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Language as “soft power” in bilateral relations: The case of Indonesian language in Australia

Hill, D.T. (2016) Language as “soft power” in bilateral relations: The case of Indonesian language in Australia. Asia Pacific Journal of Education, 36 (3). pp. 364-378.

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Since Joseph Nye introduced the concept of “Soft power” in his 1991 book, Bound to Lead: The Changing Nature of American Power, analysts have discussed states' efforts to exercise their influence by attracting and co-opting rather than coercing or using force. This paper will examine enrolments trends in Indonesian language in Australian universities, in the context of Indonesia's public diplomacy and Australian government educational policy. Enrolment data and trend analysis updates the 2012 National Report on Indonesian in Australian Universities: Strategies for a stronger future. Then, using statistics provided by a recent Newspoll commissioned by the Australian Department of Foreign Affairs and Trade, the article explores Australian attitudes to Indonesia in the context of Indonesia's limited linguistic “soft power”. It concludes that the fluctuations in Indonesian language learning in Australia and Australian attitudes to Indonesia generally appear more influenced by Australian government policy than any conscious efforts by Indonesia to exercise “soft power”. It concludes that it is to the advantage of both countries that Indonesian language learning be better promoted and supported.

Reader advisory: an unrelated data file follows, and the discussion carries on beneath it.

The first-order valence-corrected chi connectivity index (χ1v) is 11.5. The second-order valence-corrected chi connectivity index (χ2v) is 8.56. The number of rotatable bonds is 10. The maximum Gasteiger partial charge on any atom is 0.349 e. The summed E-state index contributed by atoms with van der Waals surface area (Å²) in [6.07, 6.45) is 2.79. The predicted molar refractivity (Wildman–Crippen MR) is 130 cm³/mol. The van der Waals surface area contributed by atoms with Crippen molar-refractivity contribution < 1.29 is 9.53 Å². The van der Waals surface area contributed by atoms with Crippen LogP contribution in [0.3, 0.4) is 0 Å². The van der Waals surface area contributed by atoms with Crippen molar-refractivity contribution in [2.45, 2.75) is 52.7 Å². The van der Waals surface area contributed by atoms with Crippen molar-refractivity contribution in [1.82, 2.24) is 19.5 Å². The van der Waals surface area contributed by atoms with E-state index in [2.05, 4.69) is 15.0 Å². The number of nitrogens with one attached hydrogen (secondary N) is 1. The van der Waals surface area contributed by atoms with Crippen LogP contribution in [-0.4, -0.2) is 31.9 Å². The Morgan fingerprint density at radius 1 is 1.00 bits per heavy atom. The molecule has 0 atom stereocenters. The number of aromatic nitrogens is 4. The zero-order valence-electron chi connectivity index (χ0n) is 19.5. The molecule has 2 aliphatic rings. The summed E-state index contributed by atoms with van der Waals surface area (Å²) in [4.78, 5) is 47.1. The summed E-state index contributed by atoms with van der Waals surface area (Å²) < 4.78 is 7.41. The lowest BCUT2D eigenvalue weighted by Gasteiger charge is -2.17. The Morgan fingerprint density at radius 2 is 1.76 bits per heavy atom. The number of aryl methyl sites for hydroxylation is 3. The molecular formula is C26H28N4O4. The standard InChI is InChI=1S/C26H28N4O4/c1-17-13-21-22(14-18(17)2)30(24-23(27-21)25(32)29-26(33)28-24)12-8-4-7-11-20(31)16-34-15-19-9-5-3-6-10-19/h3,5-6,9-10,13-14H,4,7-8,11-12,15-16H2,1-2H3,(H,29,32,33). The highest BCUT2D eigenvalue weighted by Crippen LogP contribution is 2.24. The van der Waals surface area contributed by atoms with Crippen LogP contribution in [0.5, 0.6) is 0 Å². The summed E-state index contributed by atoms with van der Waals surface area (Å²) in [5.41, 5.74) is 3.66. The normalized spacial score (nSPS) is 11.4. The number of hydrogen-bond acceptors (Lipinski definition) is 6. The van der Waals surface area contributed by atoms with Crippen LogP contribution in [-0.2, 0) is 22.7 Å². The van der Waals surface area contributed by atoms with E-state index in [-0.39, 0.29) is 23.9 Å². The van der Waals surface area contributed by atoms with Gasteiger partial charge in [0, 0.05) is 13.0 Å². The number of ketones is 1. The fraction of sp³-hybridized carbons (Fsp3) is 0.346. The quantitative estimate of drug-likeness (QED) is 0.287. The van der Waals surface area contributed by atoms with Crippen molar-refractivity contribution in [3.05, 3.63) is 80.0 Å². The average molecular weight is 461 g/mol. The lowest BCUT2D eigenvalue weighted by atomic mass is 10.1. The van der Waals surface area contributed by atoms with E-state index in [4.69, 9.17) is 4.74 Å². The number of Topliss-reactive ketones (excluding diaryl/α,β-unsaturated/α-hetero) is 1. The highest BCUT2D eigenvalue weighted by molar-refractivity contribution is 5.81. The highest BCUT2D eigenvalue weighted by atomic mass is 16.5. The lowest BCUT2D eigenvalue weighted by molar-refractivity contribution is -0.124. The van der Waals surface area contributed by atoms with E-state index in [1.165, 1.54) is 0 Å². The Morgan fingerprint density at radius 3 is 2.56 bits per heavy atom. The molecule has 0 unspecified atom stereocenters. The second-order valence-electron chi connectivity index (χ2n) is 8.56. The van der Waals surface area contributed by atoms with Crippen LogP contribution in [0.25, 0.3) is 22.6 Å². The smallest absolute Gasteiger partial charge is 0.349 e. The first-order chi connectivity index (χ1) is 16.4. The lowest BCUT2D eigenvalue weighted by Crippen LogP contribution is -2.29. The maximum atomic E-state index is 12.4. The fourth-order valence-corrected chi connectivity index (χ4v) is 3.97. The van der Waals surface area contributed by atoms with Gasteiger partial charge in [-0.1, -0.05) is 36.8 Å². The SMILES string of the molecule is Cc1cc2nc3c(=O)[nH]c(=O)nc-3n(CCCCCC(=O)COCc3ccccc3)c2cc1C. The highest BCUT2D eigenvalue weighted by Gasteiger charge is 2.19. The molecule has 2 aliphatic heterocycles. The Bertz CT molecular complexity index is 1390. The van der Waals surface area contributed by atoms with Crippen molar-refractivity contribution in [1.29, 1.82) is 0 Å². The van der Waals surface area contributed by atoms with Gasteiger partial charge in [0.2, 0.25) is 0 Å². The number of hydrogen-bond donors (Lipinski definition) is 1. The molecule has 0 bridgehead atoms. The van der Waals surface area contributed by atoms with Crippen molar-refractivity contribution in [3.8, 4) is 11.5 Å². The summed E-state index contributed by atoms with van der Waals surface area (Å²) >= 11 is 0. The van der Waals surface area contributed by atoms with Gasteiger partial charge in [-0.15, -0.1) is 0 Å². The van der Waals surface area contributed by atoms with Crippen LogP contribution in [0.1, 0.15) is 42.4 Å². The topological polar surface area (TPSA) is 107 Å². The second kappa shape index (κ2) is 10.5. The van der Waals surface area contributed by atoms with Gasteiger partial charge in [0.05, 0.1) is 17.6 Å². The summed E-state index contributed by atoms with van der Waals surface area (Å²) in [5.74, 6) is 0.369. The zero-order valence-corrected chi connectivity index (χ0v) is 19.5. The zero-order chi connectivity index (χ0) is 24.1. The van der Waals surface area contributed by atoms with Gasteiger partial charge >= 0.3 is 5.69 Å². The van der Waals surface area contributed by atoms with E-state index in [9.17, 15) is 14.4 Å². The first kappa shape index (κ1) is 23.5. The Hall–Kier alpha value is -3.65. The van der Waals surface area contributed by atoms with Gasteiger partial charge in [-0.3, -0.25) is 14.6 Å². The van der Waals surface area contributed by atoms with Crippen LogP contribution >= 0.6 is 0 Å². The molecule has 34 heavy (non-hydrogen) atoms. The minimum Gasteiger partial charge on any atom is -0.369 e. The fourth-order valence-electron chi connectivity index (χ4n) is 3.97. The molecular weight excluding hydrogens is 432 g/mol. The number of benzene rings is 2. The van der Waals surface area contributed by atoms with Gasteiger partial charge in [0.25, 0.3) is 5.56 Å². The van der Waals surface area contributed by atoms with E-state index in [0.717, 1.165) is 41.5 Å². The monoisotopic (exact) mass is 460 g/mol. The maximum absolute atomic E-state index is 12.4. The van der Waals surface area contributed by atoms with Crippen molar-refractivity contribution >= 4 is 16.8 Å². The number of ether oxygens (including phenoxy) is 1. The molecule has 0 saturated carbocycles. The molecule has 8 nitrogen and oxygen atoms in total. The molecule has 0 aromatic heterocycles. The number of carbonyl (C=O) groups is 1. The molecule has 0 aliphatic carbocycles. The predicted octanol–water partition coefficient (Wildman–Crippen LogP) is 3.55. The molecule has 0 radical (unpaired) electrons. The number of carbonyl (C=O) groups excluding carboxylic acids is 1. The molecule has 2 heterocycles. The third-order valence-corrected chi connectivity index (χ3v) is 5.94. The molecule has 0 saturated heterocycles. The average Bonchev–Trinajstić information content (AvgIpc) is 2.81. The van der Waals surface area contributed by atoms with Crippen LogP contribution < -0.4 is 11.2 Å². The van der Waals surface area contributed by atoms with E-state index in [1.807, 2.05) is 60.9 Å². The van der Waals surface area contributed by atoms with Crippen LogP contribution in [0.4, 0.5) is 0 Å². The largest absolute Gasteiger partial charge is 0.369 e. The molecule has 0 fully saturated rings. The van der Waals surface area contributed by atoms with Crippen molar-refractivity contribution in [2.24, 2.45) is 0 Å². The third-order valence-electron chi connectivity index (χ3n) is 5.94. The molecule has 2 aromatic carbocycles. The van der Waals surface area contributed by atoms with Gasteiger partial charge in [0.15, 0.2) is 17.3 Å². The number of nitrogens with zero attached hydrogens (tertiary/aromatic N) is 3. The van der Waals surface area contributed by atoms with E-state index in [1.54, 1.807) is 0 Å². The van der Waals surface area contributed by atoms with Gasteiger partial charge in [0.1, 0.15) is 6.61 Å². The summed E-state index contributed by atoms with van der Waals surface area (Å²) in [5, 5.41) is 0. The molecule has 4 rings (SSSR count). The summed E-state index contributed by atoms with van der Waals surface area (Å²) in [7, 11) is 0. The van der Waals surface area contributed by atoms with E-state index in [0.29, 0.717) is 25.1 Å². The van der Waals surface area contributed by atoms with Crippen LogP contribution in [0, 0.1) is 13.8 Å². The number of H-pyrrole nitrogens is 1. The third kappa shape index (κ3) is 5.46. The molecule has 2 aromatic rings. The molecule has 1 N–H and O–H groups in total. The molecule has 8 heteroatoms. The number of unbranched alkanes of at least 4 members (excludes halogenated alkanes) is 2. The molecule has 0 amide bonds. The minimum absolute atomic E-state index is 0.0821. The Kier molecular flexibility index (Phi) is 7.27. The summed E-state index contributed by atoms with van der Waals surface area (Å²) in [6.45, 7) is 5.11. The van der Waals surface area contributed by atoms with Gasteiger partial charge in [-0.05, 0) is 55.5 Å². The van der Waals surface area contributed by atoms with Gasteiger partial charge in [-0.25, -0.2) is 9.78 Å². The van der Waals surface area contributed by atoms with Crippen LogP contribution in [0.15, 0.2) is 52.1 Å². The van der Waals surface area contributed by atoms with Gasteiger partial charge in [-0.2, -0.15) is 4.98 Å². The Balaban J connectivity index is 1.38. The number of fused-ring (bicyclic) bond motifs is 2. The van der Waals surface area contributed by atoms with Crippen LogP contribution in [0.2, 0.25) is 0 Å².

Item Type: Journal Article
Murdoch Affiliation(s): School of Arts
Publisher: Routledge
Copyright: National Institute of Education, Singapore
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